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October 11, 2012

Media Day notebook

Pitt basketball coach Jamie Dixon likes to have versatility on his roster, and 2012-13 figures to be no different. In fact, two of the Panthers' potential leading scorers have enough versatility that both could be on the court at the same time despite ostensibly playing the same position.

That would be redshirt junior Lamar Patterson and junior J.J. Moore, two athletic forwards with enough versatility to play multiple positions. And Dixon plans to do just that.

"You have to get your best players on the floor," Dixon said Thursday. "We've always done that, and I think that's a reason for our success over the years. And that's what we're going to do again as well."

That means using two athletic small forwards on the court at the same time. Both Moore and Patterson could line up at small forward or play power forward in a smaller lineup and have matchup advantages against bigger forwards who aren't quick enough to guard quick moves to the basket.

"They've played a lot together and we've played small, but we'll practice it more than we practiced it in the past and I think it's something you're going to see a lot more," Dixon said. "They're juniors and I think they're guys that we have to have on the floor, at times together. So I know it's something that you'll see and it's been good in the little bit we've done so far."

Patterson is expected to be the starting small forward and Moore will work off the bench, but the ability to shift down to power forward will allow the junior to see more playing time than if he was confined to one position.

Stabilizing the point

Pitt shouldn't have to rely on versatility too much at point guard this season, which will be a welcomed change from previous years. The Panthers have two true point guards on the current roster in redshirt senior Travon Woodall and freshman James Robinson, and sophomore John Johnson can also function as the third point guard if Pitt needs to dig that deep.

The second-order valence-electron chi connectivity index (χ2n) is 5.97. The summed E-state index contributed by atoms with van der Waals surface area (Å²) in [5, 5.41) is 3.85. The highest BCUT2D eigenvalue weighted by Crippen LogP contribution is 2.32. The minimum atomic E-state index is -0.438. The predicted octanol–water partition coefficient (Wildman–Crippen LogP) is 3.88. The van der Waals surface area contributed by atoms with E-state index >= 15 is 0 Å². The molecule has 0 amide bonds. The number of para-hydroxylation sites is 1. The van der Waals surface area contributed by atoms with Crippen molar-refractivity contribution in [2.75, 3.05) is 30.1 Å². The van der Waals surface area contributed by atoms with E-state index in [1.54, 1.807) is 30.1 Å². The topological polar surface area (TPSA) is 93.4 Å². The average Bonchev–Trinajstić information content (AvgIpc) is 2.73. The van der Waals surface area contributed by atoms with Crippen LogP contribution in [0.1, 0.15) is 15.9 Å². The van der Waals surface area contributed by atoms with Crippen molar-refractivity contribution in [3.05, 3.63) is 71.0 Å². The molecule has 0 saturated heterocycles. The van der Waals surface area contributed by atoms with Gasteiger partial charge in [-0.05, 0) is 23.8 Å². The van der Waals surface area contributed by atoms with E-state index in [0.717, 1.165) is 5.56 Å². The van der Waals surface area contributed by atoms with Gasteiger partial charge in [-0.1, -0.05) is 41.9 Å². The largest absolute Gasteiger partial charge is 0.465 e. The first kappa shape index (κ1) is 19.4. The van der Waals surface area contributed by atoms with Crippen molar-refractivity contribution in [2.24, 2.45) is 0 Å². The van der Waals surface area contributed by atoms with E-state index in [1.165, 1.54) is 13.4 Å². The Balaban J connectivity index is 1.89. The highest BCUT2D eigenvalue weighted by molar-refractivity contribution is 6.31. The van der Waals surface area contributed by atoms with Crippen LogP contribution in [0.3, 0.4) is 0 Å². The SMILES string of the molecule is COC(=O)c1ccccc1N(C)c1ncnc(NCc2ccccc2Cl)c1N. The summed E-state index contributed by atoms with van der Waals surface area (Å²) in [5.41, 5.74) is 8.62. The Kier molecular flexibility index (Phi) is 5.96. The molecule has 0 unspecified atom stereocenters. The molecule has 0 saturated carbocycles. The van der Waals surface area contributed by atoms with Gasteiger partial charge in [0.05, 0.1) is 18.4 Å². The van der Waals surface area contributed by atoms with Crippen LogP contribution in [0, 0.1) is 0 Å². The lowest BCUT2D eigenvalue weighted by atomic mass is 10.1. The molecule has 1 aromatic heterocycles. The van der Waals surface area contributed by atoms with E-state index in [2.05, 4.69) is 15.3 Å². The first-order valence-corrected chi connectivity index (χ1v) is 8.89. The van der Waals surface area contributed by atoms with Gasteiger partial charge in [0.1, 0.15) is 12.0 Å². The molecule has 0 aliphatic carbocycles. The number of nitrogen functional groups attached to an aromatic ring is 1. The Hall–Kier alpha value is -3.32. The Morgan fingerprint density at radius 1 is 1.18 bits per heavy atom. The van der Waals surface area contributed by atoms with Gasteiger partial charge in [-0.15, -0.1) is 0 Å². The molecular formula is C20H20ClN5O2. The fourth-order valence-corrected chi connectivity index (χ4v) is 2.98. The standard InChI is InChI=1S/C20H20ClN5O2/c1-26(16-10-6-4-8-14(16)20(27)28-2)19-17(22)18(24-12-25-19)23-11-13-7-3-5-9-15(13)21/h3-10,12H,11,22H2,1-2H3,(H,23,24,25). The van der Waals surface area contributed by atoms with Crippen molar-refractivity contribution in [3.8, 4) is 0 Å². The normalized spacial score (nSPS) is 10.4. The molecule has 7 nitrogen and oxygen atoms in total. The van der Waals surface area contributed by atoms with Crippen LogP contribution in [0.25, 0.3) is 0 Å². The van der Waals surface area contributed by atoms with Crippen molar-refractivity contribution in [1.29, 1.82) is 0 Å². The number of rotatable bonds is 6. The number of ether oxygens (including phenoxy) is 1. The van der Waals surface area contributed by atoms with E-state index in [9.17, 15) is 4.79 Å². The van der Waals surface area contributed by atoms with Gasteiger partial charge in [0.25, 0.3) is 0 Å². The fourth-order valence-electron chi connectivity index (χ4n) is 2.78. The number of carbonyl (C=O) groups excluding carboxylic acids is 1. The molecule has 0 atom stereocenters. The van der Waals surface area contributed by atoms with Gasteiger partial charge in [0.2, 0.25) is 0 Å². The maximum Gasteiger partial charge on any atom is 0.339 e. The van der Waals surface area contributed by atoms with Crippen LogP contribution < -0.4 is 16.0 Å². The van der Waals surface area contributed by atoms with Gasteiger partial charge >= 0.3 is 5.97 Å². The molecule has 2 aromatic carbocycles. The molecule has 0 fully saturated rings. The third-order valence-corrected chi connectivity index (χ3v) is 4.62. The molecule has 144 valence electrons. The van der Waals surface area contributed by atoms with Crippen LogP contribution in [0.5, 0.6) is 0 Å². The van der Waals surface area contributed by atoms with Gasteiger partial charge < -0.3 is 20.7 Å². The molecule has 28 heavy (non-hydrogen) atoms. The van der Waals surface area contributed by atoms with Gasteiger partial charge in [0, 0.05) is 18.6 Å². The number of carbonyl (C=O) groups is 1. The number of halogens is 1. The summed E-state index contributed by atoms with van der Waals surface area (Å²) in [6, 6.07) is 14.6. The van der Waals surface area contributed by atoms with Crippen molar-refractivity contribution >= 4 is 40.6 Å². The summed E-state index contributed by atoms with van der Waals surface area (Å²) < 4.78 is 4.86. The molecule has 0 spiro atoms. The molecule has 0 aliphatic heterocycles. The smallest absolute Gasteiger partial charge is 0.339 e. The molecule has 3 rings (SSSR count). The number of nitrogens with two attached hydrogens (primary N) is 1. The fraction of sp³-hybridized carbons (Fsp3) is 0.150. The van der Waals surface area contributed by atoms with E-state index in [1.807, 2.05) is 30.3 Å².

"Sometimes you have guys that can play as a point or can make plays as a point, like we had with Brad (Wanamaker) in the past. But there's no question, we think James is very good and we also think John Johnson is going to play some point guard for us, too. I think he's ready to do that. We had to get him ready for that situation.

"So we have three guys that we are going to count on and work with. Tray is a fifth-year guy who had a great start to his year last year, and James has really picked things up and developed both physically and mentally. I feel good about that, and John gives us good quickness. He played a lot of minutes last year; he didn't play any minutes at the point, but he played a lot of minutes on the floor, and that's going to help him."

Staying true to nature

Pitt's identity with Dixon as head coach has been defined by defense. The Panthers have established themselves as a defense-oriented team in the last decade-plus, and Dixon said Thursday that the reputation needed to be earned this season.

"We have to be the best defensive team in the conference. That's what we have to be. That's what we've done when we've won conference championships, and that's what we need to do this year."

While he characteristically hedged his bets, Dixon did let on that he thinks the 2012-13 Panthers should have a chance to be a good defensive team.

"We have a long way to go, and we haven't even gotten to where we even start thinking about how good it's going to be. But you have to have depth; I think when you talk about team defense, you have to have depth, and our best teams have been our deepest teams defensively. I think that's a big key.

"We'll have good size on the perimeter, and I think that can help your team defense as well. And then the inside defense, we've got good size. I think we're going to have the versatility to play a couple different ways defensively and do some things as we've done in the past that can be very good."

A healthy roster

Dixon was positively optimistic about the health of his roster on Thursday, particularly as it relates to Woodall and Moore, who were both offseason injury concerns. For his part, Woodall said he is well past any injuries.